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This Simple Trick Can Stop Your Heel From Slipping In Running Shoes

Extra eyelet on running shoes
(Image credit: Nick Harris-Fry / Future)

There are a lot of differences between the best running shoes and casual shoes, but one that may have puzzled you is why running shoes have two extra eyelets at the top.

These aren’t there just for fun, although they are undoubtedly fun – they are there to be used to tie a runner’s knot. This is also known as heel-lock lacing, which gives more of a clue as to the point of it. Speaking of which…

What is the point of a runner’s knot?

One of the first concerns experienced runners have when trying on a shoe for the first time is whether it slips at the heel. Even fairly minor movement at the heel during a run will result in rubbing that causes pain or a blister after a while. This slipping can happen even in a shoe that fits perfectly well around your toes and midfoot.

The runner’s knot is a way to limit the risk of heel slippage, since it creates a more secure hold around the collar of the shoe. Heel-lock lacing is something that trail runners often use, because it’s common for the heel to slip when pounding down long descents, but all runners can benefit from trying it if they find their heel is slipping.

Does heel-lock lacing work?

In my experience as a running shoe reviewer, tying a runner’s knot eliminates heel slippage about 90% of the time I’ve noticed it on a shoe, and even when it doesn’t completely solve the problem it does usually make it a lot better. It’s not a guaranteed solution – some running shoes simply won’t fit your heel – but it’s definitely worth trying before giving up on a shoe.

How To Tie A Runner’s Knot

Step 1: Make Loops

(Image: © Nick Harris-Fry / Future)

Start by creating a loop with each lace by threading it through the extra eyelet on the same side – don’t cross over like you would to lace a shoe normally. Pull the laces through until the loops on each side are quite small.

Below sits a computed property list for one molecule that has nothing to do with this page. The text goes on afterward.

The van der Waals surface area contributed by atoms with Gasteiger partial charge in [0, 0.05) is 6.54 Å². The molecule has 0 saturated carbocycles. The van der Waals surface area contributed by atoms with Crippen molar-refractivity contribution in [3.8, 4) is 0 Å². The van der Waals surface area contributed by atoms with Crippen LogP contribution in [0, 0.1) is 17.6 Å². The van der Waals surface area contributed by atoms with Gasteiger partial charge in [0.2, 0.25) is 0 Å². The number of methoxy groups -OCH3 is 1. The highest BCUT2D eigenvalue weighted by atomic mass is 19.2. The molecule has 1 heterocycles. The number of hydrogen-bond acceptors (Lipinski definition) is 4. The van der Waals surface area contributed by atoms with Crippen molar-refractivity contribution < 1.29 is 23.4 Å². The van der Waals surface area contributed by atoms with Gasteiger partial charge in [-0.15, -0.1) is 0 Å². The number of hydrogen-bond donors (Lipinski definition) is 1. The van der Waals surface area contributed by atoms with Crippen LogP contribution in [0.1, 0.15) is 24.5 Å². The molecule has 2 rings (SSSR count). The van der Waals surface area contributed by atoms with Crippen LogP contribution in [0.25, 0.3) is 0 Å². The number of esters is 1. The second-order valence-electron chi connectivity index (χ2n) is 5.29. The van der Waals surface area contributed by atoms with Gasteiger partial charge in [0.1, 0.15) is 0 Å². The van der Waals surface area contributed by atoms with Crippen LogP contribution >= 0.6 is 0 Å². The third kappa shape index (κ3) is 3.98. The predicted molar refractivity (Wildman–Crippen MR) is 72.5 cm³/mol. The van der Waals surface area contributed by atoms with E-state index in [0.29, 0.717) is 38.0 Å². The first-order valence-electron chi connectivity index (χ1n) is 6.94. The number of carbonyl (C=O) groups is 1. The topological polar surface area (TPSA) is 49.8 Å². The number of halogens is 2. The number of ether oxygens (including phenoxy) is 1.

Step 2: Thread The Lace Through

(Image: © Nick Harris-Fry / Future)

Thread the lace through the loop on the opposite side and pull it fairly tight.

Tie your laces as normal from there.

A runner's knot

The finished runner’s knot (Image credit: Nick Harris-Fry / Future)

When you first tie a runner’s knot you’ll probably pull it very tight – the idea is to secure the heel, after all – but this can create uncomfortable pressure on top of your foot from the laces. Don’t give up. It can take a few attempts to find the right balance between security and comfort.

The only other downside of the runner’s knot is that it can make a shoe harder to slip on and off, but buying a shoe horn is a small price to pay to avoid blisters on your heel.

Nick Harris-Fry
Nick Harris-Fry

Nick Harris-Fry is a journalist who has been covering health and fitness since 2015. Nick is an avid runner, covering 70-110km a week, which gives him ample opportunity to test a wide range of running shoes and running gear. He is also the chief tester for fitness trackers and running watches, treadmills and exercise bikes, and workout headphones.